Functional testing

This type of testing is done to determine if a feature or system functions properly without issues. It checks the system at different levels to ensure that all scenarios are covered and that the system does what it’s supposed to do. It’s a verification activity that answers the question:

Are we building the product right?

This generally includes: the tests work without errors (404, exceptions…), in a usable way (correct redirections),
in an accessible way and matching its specifications (see acceptance testing above).

For web applications, the automation of this testing can be done directly with Selenium by simulating expected returns.
This simulation could be done by record/playback or through the different supported languages as explained in this documentation.

Performance testing

As its name indicates, performance tests are done to measure how well an application is performing.

There are two main sub-types for performance testing:

Load testing

Load testing is done to verify how well the application works under different defined loads (usually a particular number of users connected at once).

Stress testing

Stress testing is done to verify how well the application works under stress (or above the maximum supported load).

Generally, performance tests are done by executing some Selenium written tests simulating different users hitting a particular function on the web app and retrieving some meaningful measurements.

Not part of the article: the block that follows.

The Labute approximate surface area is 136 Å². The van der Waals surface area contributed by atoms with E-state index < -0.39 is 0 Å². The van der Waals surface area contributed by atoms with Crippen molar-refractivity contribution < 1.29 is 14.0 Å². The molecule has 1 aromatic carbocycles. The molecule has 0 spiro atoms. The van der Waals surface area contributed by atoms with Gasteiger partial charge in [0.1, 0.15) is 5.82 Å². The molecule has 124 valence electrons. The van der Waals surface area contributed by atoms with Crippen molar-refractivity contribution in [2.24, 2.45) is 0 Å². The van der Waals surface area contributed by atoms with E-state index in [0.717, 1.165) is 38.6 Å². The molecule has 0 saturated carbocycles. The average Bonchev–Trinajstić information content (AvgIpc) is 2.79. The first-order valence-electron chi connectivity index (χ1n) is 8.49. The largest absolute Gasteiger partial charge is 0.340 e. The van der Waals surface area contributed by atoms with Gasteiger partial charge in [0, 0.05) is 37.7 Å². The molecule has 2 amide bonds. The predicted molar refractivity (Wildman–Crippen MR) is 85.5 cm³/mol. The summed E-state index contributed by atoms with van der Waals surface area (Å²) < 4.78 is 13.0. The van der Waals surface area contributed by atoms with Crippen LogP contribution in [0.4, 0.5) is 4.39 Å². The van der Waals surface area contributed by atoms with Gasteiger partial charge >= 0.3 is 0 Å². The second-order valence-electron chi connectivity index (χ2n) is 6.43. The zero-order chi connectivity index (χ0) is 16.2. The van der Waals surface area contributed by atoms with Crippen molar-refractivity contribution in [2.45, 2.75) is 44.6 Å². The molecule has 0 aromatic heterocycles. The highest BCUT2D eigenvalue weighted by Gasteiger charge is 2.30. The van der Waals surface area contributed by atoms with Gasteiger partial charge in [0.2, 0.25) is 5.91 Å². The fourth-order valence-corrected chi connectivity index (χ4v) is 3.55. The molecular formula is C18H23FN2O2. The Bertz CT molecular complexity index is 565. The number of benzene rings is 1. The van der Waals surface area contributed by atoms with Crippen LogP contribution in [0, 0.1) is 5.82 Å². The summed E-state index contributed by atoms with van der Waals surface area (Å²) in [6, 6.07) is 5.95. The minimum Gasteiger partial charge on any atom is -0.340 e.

This is generally done by other tools that retrieve the metrics. One such tool is JMeter.

For a web application, details to measure include throughput, latency, data loss, individual component loading times…

Note 1: All browsers have a performance tab in their developers' tools section (accessible by pressing F12)

Note 2: is a subtype of non-functional testing as this is generally measured per system and not per function/feature.

Regression testing

This testing is generally done after a change, fix or feature addition.

To ensure that the change has not broken any of the existing functionality, some already executed tests are executed again.

The set of re-executed tests can be full or partial and can include several different types, depending on the application and development team.

Test driven development (TDD)

Rather than a test type per se, TDD is an iterative development methodology in which tests drive the design of a feature.

Each cycle starts by creating a set of unit tests that the feature should eventually pass (they should fail their first time executed).

After this, development takes place to make the tests pass. The tests are executed again, starting another cycle and this process continues until all tests are passing.

This aims to speed up the development of an application based on the fact that defects are less costly the earlier they are found.

Behavior-driven development (BDD)